Tropical Storm Beta stalled out Tuesday along the Texas coast, flooding streets in Houston and Galveston hours after making landfall amid an unusually busy hurricane season.
The storm made landfall late Monday just north of Port O’Connor, Texas, and has the distinction of being the first time a storm named for a Greek letter made landfall in the continental United States. Forecasters ran out of traditional storm names last week, forcing the use of the Greek alphabet for only the second time since the 1950s.
Early Tuesday, Beta was 10 miles (15 kilometers) east-southeast of Victoria, Texas, with maximum winds of 40 mph (64 kph), the U.S. National Hurricane Center said. The storm was moving toward the northwest near 3 mph (4 kilometers) and is expected to stall inland over Texas through Wednesday.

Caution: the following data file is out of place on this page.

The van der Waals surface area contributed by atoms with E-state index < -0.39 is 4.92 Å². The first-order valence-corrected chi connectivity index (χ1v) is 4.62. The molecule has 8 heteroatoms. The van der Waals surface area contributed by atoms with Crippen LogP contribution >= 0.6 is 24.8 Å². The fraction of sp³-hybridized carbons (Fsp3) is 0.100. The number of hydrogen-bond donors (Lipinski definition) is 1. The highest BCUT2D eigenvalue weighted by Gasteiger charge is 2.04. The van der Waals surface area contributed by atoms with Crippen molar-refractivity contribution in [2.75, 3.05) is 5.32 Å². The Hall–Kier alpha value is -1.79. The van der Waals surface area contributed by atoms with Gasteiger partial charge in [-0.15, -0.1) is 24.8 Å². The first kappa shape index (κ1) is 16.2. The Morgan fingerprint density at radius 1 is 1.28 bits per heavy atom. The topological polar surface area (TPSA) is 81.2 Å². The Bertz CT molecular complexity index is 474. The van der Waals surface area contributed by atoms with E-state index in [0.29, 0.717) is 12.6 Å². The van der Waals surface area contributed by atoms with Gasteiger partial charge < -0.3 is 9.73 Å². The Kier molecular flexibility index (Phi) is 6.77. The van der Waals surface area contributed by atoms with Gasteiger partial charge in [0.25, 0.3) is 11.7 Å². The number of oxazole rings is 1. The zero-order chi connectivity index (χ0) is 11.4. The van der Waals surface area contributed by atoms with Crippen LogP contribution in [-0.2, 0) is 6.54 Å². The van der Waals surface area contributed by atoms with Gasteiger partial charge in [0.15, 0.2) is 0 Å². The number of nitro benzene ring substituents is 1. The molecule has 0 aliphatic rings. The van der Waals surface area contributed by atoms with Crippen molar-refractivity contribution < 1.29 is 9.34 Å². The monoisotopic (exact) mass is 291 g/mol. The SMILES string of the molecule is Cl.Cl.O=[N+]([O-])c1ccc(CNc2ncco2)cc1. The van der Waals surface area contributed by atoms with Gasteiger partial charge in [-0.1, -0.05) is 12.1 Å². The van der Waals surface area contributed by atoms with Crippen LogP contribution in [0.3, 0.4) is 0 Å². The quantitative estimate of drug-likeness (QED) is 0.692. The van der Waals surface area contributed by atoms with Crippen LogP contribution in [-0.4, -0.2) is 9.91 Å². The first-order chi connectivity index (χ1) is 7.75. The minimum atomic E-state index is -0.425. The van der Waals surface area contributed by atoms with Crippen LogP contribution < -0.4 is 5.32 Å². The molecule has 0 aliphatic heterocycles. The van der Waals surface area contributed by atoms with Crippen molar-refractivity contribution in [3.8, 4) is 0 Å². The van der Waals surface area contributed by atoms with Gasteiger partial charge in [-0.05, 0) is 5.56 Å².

“We currently have both storm surge and rainfall going on right now,” said National Weather Service meteorologist Amaryllis Cotto in Galveston, Texas.
Cotto said 6-12 inches (15-30 centimeters) of rain has fallen in the area, with isolated amounts of up to 18 inches (45 centimeters). Dangerous flash flooding is expected through Wednesday, Cotto said.
Beta was the ninth named storm that made landfall in the continental U.S. this year. That tied a record set in 1916, according to Colorado State University hurricane researcher Phil Klotzbach.
Beta was expected to linger over Texas then eventually move over Louisiana, Arkansas and Mississippi later in the week, bringing the risk of flash flooding.
Forecasters warned of heavy rainfall Tuesday on the middle and upper Texas coast, which will cause significant flash flooding. Six to 12 inches of rain (15 to 30 centimeters) was expected, with some isolated areas of up to 20 inches (51 centimeters), forecasters said.
However, forecasters and officials reassured residents Beta was not expected to be another Hurricane Harvey or Tropical Storm Imelda.
Harvey in 2017 dumped more than 50 inches (127 centimeters) of rain on Houston, causing $125 billion in damage in Texas. Imelda, which hit Southeast Texas last year, was one of the wettest cyclones on record.